In PIMCO Managing Director Bill Gross's monthly market commentary for November 2009, the Bond King explains how the Fed's rate policies provide so little return that they are practically forcing investors into risk:
During the Great Depression, just breaking even by stuffing your money in a mattress was considered to be a triumph of conservative investment. Likewise, during the past 18 months there have been similar “Will Rogers” moments. Perhaps remarkably, during the week surrounding the Lehman crisis in September of 2008, yours truly frantically called my wife Sue to empty our two local bank accounts into apparently safer Treasury bills. I was not the only PIMCO professional to do so. Preserving principal as opposed to making it grow was the priority of the day – digging a foxhole instead of charging enemy lines seemed paramount.
My how things have changed! With the global financial system apparently stabilized, returns “on” your money are back in vogue, and conservative investors who perhaps appropriately donned a Will Rogers mask nary a fortmonth ago are suddenly waking up to the opportunity cost of 0% cash versus appreciated assets at renewed double-digit annual rates. That 0% yield is not a joke. Almost all money market accounts – totaling over $4 trillion dollars, shown in Chart 1 – yield close to nothing, so close to nothing that I mistakenly did a double take when reviewing my monthly portfolio statement. “Yield on cash,” read the buried line on page 15 of the report, “.01%.” ...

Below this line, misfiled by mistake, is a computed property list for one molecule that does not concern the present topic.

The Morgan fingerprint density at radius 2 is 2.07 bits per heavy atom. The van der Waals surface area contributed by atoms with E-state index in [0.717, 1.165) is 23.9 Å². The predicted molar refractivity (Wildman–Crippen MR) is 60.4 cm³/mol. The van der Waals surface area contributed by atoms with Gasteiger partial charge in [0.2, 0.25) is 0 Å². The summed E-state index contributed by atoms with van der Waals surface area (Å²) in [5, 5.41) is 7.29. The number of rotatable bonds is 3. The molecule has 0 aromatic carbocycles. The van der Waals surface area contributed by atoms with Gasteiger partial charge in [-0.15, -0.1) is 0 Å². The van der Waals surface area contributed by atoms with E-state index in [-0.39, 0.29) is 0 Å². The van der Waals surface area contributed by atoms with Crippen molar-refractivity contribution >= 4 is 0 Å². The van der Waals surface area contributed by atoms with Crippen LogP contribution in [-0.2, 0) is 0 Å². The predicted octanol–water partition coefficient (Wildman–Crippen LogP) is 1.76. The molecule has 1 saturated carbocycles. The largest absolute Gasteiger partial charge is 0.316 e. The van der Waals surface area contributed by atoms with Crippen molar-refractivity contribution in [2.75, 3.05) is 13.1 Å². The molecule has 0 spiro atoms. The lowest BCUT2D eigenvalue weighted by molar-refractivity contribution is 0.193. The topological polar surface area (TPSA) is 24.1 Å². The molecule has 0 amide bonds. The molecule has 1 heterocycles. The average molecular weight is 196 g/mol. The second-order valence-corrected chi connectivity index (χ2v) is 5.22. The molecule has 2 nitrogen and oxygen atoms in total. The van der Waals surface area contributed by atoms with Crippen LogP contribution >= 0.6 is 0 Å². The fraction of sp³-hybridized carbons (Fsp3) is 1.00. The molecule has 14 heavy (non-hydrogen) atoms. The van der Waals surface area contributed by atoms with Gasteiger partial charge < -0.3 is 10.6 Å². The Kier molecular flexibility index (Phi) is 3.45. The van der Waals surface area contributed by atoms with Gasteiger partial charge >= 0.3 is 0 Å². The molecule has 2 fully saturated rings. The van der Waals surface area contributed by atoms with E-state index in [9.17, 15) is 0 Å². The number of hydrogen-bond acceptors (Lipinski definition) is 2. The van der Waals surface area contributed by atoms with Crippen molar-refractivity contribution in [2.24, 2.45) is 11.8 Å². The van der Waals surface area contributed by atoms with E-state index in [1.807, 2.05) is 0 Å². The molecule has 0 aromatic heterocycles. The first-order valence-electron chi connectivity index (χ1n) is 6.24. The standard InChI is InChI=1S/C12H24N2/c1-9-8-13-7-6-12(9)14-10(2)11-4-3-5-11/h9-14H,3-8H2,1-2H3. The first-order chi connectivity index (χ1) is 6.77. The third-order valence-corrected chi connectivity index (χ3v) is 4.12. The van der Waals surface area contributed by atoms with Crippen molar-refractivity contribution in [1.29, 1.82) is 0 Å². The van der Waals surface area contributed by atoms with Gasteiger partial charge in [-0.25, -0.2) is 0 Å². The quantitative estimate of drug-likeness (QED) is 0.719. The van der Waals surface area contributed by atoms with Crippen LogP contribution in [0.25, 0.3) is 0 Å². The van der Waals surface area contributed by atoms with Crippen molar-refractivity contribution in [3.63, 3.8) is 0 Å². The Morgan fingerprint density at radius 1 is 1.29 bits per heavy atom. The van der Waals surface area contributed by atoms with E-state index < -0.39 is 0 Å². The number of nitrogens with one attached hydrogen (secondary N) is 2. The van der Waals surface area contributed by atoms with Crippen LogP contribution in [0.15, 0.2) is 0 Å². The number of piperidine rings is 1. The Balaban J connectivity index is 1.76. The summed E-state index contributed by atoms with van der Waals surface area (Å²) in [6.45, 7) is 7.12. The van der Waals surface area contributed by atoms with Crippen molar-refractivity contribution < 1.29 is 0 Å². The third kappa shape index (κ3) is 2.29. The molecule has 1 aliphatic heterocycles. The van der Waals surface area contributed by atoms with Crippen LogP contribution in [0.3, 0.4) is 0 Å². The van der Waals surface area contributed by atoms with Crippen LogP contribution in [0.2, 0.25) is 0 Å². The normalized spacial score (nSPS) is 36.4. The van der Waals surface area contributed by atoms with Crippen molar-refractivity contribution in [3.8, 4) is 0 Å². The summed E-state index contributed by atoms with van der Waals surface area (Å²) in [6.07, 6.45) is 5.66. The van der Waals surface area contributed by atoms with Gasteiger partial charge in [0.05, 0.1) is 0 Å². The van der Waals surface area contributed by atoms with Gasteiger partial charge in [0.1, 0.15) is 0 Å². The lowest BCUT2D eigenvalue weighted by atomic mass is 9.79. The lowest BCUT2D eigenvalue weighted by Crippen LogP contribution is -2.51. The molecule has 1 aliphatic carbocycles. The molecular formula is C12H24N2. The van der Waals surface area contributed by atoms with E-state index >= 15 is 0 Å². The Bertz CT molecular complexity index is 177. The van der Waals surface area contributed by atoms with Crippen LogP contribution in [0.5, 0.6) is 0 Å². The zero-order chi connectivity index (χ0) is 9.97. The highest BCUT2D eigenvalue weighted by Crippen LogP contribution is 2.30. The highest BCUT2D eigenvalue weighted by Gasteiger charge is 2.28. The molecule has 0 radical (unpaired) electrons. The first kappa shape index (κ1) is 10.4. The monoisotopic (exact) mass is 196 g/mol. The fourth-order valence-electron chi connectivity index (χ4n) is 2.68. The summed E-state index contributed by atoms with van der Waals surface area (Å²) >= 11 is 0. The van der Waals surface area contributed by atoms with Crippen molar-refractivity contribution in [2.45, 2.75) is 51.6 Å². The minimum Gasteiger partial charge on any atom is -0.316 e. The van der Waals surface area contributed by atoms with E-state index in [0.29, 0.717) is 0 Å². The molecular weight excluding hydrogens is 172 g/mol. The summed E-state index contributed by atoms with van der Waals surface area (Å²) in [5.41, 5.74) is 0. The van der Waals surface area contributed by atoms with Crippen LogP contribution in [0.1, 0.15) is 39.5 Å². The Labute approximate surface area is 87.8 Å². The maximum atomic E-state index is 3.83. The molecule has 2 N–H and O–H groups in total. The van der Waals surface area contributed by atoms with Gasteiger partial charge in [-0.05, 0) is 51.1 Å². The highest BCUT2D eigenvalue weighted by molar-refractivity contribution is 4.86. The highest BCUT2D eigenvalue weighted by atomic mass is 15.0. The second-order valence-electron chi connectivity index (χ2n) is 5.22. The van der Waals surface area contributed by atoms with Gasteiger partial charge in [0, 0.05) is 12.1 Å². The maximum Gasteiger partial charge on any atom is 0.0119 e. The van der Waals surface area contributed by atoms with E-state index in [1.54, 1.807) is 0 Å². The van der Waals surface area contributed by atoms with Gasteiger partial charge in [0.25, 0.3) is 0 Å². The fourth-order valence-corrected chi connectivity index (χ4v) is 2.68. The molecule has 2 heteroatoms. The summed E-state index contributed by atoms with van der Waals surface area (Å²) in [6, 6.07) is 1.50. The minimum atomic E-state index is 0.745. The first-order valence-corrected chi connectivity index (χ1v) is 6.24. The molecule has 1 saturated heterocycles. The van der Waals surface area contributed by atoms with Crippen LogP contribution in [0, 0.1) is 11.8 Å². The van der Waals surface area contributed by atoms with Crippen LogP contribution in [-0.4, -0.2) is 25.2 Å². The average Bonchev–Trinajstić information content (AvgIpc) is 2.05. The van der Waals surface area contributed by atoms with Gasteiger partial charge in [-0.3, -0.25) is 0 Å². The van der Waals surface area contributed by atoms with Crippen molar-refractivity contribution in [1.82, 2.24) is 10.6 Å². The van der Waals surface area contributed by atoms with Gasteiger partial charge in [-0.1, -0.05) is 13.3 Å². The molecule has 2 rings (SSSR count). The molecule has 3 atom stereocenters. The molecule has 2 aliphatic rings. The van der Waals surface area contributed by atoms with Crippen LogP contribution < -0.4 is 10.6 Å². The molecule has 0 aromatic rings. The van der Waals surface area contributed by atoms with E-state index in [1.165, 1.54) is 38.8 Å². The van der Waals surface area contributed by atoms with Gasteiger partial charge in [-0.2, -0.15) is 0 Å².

OK, so where does that leave you, the individual investor, the small saver who is paying the price of the .01%? Damned if you do, damned if you don’t. Do you buy the investment grade bond market with its average yield of 3.75% (less than 3% after upfront fees and annual expenses at most run-of-the-mill bond funds)? Do you buy high yield bonds at 8% and assume the risk of default bullets whizzing at you? Or 2% yielding stocks that have already appreciated 65% from the recent bottom, which according to some estimates are now well above their long-term PE average on a cyclically adjusted basis? Two suggestions. First, as emphasized in prior Investment Outlooks, the New Normal is likely to be a significantly lower-returning world. Diminished growth, deleveraging, and increased government involvement will temper profits and their eventual distribution to investors in the form of dividends and interest. As banks, auto companies and other corporate models become more regulated and therefore more like utilities and less like Boardwalk and Park Place, they will return less.